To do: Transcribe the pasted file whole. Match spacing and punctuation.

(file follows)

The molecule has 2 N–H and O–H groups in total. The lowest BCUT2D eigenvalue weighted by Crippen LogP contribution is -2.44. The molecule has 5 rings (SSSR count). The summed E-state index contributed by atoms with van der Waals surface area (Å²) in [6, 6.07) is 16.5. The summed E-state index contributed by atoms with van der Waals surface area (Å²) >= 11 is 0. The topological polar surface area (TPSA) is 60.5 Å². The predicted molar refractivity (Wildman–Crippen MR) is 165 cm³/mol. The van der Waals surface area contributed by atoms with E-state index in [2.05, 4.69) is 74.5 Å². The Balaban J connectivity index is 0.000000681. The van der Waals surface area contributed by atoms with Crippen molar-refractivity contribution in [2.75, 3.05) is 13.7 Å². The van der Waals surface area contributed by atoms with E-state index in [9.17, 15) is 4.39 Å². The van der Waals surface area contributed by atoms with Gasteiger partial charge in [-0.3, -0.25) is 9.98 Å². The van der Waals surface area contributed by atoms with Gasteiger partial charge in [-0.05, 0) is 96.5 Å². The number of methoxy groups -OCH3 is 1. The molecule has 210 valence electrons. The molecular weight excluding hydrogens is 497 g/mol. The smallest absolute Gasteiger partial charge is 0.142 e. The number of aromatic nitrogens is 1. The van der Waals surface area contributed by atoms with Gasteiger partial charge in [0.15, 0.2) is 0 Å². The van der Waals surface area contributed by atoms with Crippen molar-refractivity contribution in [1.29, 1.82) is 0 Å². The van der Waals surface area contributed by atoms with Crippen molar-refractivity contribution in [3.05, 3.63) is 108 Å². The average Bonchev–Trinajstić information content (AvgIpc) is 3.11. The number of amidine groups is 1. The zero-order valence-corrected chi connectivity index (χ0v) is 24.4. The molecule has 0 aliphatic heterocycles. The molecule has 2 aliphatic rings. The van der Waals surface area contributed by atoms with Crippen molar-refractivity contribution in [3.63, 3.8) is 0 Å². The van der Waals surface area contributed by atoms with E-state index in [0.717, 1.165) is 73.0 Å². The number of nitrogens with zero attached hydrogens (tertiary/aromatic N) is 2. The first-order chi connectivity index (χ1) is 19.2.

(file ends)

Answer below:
The molecule has 2 N–H and O–H groups in total. The lowest BCUT2D eigenvalue weighted by Crippen LogP contribution is -2.44. The molecule has 5 rings (SSSR count). The summed E-state index contributed by atoms with van der Waals surface area (Å²) in [6, 6.07) is 16.5. The summed E-state index contributed by atoms with van der Waals surface area (Å²) >= 11 is 0. The topological polar surface area (TPSA) is 60.5 Å². The predicted molar refractivity (Wildman–Crippen MR) is 165 cm³/mol. The van der Waals surface area contributed by atoms with E-state index in [2.05, 4.69) is 74.5 Å². The Balaban J connectivity index is 0.000000681. The van der Waals surface area contributed by atoms with Crippen molar-refractivity contribution in [2.75, 3.05) is 13.7 Å². The van der Waals surface area contributed by atoms with E-state index in [9.17, 15) is 4.39 Å². The van der Waals surface area contributed by atoms with Gasteiger partial charge in [-0.3, -0.25) is 9.98 Å². The van der Waals surface area contributed by atoms with Gasteiger partial charge in [-0.05, 0) is 96.5 Å². The number of methoxy groups -OCH3 is 1. The molecule has 210 valence electrons. The molecular weight excluding hydrogens is 497 g/mol. The smallest absolute Gasteiger partial charge is 0.142 e. The number of aromatic nitrogens is 1. The van der Waals surface area contributed by atoms with Gasteiger partial charge in [0.15, 0.2) is 0 Å². The van der Waals surface area contributed by atoms with Crippen molar-refractivity contribution in [1.29, 1.82) is 0 Å². The van der Waals surface area contributed by atoms with Crippen molar-refractivity contribution in [3.05, 3.63) is 108 Å². The average Bonchev–Trinajstić information content (AvgIpc) is 3.11. The number of amidine groups is 1. The zero-order valence-corrected chi connectivity index (χ0v) is 24.4. The molecule has 0 aliphatic heterocycles. The molecule has 2 aliphatic rings. The van der Waals surface area contributed by atoms with Crippen molar-refractivity contribution in [3.63, 3.8) is 0 Å². The van der Waals surface area contributed by atoms with E-state index in [0.717, 1.165) is 73.0 Å². The number of nitrogens with zero attached hydrogens (tertiary/aromatic N) is 2. The first-order chi connectivity index (χ1) is 19.2.